When Shawn Fanning, the man who created Napster as a teenager, gave up the
company it was in financial ruins, after being pillaged by the music industry
and struggling under the weight of enormous legal expenses. From a peak
of 26 million users, Napster was reduced to bankruptcy and put out of commission.
That's when Chris Gorog, CEO of Roxio, stepped in with a plan to buy Napster's
name and logo for $5M USD. He quit Roxio and took on a new position as
CEO of his revived internet nameplate, Napster 2.0. He made big promises,
promising that millions of subscribers would come pouring in thanks to
Napster's iconic kitty logo and name recognition.
However, the dreams never came true. Apple launched its iTunes store just
months before Napster. With Apple controlling the majority of the MP3
player market, and with proprietary
file-protection schemes placed on iPod files, Napster never really stood a chance.
It could not sell to iPod users and could only sell to the niche market of
users who owned alternative players like SanDisk.
the end, six years after the 2002 acquisition, the company
has yet to make a profit. In its latest fiscal year, which ended in
March it posted $16M USD in losses on revenue of $127.5M USD, and a mere
760,000 subscribers. Part of the expenses stem from the lucrative fees
required to maintain the service's relatively large catalog of 6 million
Now, with Napster 2.0 stock continuing its steady plunge since 2002, Gorog is facing
insurrection in his own ranks. Leading the charge is Kavan Singh, a
26-year-old entrepreneur who owns a chain of the Cold Stone Creamery ice cream
stores. Mr. Singh, a loyal Napster user is joining with two colleagues to
try to oust Gorog and revamp Napster at the company's annual September 18th
Napster has shown some signs of growth, thanks in part to finally being able to
offer tracks for the iPod. However, its subscription services have not
grown as hoped. Part of the problem is a tight market. Aside from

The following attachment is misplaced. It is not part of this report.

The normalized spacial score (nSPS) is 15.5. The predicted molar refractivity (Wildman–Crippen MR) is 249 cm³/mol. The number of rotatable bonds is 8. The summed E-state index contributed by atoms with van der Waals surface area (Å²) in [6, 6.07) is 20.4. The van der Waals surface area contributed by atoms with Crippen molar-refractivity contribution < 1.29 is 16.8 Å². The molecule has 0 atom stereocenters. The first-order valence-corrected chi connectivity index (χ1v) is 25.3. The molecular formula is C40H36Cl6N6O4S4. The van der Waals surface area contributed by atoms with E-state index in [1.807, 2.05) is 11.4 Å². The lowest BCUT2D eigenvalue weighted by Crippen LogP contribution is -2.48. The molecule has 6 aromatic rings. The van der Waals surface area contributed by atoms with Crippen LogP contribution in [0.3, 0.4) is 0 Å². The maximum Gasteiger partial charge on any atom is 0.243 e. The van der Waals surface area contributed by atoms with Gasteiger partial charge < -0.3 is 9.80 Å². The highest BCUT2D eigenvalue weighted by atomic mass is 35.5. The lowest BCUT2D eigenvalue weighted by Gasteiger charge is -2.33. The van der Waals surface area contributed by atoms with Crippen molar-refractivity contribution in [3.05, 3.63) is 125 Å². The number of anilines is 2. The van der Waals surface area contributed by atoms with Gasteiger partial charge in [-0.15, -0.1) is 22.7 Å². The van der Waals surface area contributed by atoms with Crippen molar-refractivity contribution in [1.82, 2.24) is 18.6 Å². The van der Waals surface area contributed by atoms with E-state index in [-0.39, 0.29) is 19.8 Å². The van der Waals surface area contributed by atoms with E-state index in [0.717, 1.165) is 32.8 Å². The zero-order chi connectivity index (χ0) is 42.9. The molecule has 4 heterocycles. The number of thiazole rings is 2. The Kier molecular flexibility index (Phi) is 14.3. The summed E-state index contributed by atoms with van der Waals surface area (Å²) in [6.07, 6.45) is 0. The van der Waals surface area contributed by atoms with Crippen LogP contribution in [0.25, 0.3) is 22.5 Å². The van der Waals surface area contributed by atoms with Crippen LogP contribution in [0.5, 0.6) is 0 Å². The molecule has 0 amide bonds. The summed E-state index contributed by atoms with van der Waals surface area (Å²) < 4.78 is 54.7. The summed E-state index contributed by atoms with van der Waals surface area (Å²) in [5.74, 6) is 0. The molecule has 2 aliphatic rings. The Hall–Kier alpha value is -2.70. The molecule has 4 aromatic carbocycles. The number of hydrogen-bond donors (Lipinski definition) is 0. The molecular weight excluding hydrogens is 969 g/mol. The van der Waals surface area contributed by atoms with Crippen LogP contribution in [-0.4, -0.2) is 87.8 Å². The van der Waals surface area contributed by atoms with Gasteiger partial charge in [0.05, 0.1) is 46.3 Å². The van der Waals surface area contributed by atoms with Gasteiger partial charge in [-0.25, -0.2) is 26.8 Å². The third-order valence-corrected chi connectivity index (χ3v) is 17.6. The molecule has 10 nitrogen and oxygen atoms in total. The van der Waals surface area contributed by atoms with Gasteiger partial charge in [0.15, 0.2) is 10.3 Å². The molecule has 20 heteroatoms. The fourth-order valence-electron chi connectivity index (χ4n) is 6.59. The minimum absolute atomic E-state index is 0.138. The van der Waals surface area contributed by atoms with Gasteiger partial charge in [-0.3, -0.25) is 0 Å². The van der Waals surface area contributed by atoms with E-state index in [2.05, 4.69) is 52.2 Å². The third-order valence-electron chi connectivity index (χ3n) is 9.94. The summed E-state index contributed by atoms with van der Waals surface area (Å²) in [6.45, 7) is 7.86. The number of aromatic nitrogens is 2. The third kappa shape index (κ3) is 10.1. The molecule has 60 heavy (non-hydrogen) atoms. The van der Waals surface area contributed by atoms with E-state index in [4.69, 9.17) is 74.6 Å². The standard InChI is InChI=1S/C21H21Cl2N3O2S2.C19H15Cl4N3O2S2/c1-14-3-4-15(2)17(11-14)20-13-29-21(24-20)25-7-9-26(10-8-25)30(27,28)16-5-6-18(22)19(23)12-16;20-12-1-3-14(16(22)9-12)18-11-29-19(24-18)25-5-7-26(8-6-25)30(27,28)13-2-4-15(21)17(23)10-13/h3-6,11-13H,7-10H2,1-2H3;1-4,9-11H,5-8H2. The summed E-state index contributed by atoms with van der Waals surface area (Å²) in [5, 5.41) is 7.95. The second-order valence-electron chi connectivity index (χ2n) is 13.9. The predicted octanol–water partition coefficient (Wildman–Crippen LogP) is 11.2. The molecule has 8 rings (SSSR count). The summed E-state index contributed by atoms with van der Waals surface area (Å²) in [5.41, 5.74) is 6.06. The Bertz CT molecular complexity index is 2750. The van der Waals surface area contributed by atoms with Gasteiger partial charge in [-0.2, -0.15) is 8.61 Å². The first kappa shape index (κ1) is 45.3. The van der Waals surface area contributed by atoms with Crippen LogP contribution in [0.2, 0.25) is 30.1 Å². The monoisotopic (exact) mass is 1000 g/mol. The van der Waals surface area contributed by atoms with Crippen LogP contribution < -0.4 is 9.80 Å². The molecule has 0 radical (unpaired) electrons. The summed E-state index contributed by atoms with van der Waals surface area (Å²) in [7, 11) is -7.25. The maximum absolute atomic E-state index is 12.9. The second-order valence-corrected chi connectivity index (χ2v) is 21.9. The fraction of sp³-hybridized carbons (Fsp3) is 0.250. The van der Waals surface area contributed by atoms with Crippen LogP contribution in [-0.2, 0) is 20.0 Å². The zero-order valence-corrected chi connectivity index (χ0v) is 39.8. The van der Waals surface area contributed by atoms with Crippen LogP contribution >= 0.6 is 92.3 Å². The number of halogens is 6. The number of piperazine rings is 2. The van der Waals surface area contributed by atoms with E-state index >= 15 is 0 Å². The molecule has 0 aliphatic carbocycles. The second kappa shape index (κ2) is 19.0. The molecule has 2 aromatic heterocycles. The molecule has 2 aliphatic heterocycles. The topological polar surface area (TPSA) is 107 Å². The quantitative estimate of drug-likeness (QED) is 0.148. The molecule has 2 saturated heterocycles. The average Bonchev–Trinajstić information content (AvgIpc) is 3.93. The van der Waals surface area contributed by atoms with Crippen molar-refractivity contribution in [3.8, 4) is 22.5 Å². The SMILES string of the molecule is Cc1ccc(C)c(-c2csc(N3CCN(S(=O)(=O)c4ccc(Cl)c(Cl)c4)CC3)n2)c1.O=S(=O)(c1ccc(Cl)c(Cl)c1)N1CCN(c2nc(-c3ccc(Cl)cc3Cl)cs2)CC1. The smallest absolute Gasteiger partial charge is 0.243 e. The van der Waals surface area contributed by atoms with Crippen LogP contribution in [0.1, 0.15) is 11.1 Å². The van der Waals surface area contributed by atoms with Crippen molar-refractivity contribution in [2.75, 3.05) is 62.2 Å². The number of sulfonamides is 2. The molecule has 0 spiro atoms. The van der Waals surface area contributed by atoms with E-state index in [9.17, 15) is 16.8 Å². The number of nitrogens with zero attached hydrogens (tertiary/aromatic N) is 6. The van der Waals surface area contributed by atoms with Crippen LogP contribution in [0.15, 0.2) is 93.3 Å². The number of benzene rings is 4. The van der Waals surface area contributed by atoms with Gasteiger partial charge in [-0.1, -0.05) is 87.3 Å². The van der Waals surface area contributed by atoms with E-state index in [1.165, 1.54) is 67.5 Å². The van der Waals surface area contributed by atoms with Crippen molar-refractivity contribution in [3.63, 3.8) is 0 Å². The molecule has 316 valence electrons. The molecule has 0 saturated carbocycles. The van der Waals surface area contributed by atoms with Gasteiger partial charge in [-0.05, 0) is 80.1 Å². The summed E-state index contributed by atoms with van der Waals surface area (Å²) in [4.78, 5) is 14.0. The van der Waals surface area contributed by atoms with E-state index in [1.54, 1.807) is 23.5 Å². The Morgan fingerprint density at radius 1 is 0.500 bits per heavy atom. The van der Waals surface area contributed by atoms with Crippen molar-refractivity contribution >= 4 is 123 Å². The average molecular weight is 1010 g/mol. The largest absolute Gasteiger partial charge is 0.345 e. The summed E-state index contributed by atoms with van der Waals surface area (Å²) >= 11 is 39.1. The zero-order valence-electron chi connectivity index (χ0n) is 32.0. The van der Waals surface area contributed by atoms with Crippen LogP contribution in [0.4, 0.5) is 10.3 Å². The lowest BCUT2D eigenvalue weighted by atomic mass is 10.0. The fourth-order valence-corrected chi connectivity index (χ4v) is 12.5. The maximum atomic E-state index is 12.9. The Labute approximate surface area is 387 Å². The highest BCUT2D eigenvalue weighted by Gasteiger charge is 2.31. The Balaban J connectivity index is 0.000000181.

dominant iTunes the only real challenger is RealNetwork's Rhapsody
service. Rhapsody boasts 1.9 million subscribers, more than doubling
Napster's base. As Russ
Crupnick, senior entertainment industry analyst at market research firm NPD
puts it, "The [subscription] audience is limited. Rhapsody got there
Napster has worked out a trial
deal with AT&T to provide cell-phone downloads, but this has yielded
little profit. Part of the problem is simply the tiny profit margins
associated with the business; Napster makes 10 percent revenue on music
downloads. These margins have led many competitors like AOL and Yahoo to
give up on the music provider business. Steven Frankel, an analyst at
Canaccord Adams concludes that there is little Napster can do to save itself,
stating, "This is a company that has tried strategy after strategy and has
no meaningful traction."
However, Mr. Singh and his supporters believe much of the struggles is due to
Napster's reputation as a P2P founder inherently leading to an association with
illegality, something Mr. Singh contends Gorog and the company have done little
to counter. Thomas Sailors, 49, manager of personal investment holding
company Cloverdale Investments, one of Mr. Singh's two partners running for a
board seat fumes, "When you tell people they should get Napster, they say,
'What are you trying to do? Get me arrested?' That tells me management is
doing a poor job of communicating what this company does."
Mr. Singh and his colleagues are considering a move to sell Napster. Such
a move could yield a healthy profit for shareholders. A prime candidate
is RealNetworks, who might look to merge Napster's subscriber base to solidify
its position and provide more competition against iTunes. Whether the ice
cream owner and friend succeed, it is one of the most interesting proxy battles
of the year, perhaps even surpassing billionaire Carl
Icahn and company's efforts to sell search-engine Yahoo to Microsoft (the
other largest proxy event).
quote: niche market of users who owned alternative players like SanDisk
quote: I know iPods are popular, but to say everything that isn't an iPod is a niche is crazy.
quote: With Apple controlling the majority of the MP3 player market, and with proprietary file-protection schemes placed on iPod files, Napster never really stood a chance.